Sunday, September 14, 2008

Upgrading FreeBSD

I decided it was finally time to take care of our old FreeBSD server and get it running something supported. This box is the main server for our household. It processes mail, provides network services (imap, dhcp, dns), houses photos, music, video, and acts as a web server for the house, including a calendar and addressbook. So it's a rather important box for our family and when it is down it is missed. In fact, during this latest upgrade my wife asked me at least 6 different times either "can I get to my e-mail yet?" or "can I get to the addressbook yet?"

The box is a "K-Mart special", an old Microtel that K-Mart used to sell with Linux & Lindows pre-installed (no Windows license). It's an AMD Duron running at 850 MHz. After it arrived I immediately replaced the disk and installed FreeBSD. I don't even remember when I originally purchased and installed it, but we have had it for many years. It's been doing a great job but it has a number of issues. There are only 4 drive bays and they are all full. I have to keep a small disk as ad0 in order to boot because the BIOS can't boot from larger disks. Bus contention between the on-board ATA controller and the 3ware RAID controller make it unwise to actually use ad0. So I have a small ad0 that's unused, a large ad4 that contains system partitions and /home, and 2 disks on the RAID array for the "important" stuff (photos, video, svn, database backups). I looked in to upgrading the BIOS but it was made by Award Software, which merged with Phoenix, which then outsourced all distrubution of BIOS updates to eSupport, which charges money! So I haven't done that.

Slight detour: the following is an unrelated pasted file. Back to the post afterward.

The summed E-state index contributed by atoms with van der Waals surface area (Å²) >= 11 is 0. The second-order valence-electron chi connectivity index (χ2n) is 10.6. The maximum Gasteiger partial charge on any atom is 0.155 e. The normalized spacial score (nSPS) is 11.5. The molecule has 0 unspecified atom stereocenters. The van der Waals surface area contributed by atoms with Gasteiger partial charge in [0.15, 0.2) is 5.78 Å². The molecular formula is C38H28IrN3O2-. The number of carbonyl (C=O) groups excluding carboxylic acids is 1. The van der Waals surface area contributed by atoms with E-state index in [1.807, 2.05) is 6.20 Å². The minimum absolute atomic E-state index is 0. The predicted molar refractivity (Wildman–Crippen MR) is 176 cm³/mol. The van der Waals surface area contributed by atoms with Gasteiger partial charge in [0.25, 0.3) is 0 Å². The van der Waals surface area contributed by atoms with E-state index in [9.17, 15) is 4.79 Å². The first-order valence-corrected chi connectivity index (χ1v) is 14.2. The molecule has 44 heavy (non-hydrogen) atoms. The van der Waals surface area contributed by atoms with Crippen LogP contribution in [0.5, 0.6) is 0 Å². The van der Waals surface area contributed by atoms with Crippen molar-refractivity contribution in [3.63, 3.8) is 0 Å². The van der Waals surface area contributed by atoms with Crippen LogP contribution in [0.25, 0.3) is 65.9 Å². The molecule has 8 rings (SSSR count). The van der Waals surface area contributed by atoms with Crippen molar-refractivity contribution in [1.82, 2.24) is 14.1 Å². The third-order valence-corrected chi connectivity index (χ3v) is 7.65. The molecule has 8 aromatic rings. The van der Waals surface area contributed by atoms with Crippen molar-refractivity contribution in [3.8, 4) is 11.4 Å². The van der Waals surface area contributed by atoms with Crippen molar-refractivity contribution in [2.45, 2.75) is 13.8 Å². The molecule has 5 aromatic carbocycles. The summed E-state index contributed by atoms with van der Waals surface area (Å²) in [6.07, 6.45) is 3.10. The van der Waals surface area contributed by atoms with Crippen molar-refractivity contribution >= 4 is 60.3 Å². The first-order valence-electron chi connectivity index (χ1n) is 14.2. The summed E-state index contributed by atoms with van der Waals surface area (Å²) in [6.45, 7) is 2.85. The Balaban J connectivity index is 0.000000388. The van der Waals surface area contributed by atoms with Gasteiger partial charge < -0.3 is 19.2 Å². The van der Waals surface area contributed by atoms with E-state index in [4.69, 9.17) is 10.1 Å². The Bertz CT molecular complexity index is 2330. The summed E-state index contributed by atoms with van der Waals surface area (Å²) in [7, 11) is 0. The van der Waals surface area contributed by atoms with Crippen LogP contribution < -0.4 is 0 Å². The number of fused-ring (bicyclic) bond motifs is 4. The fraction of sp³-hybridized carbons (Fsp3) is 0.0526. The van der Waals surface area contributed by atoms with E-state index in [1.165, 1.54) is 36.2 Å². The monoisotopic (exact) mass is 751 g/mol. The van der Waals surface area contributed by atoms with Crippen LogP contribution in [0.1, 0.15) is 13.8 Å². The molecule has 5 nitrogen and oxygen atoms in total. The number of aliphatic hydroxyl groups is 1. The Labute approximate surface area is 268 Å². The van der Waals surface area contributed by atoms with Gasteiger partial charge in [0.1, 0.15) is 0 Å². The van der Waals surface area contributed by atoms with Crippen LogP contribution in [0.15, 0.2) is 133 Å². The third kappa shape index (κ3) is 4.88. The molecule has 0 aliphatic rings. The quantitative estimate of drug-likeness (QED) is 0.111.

I installed FreeBSD 6.2 on the box in January of 2007. At the time I thought I would be clever and put /home and /var on separate partitions. I figured that I would be able to retain both of them through an upgrade making the whole process simpler and faster. But I was wrong. 6.2 reached EOL earlier this year and I knew it was time to endure another upgrade. I thought I had taken lots of good notes when I installed 6.2. As it turns out there was much I didn't write down. I also neglected to write down things I have done to the box since then (like how I installed Ruby on Rails with Postgres support). So I just spent the last two days fussing with the box. Once the core system was in place I spent the rest of the time restoring equivalent functionality by installing all the packages that I use. This morning I finally finished (at least I think I got everything).

On my initial attempt at installing 7.0 I wiped the root partition and left /var and /home intact. This quickly ran in to problems as the package database is kept in /var. Thus the system thought I was asking it to install packages that it already had, or for which it had conflicting versions. Heeding the advice of some folks on #lopsa I went out and bought another disk. As it turned out Fry's had a sale: 320GB Western Digital Caviar drives for $64. That's less than most 160G drives, so that's what I got.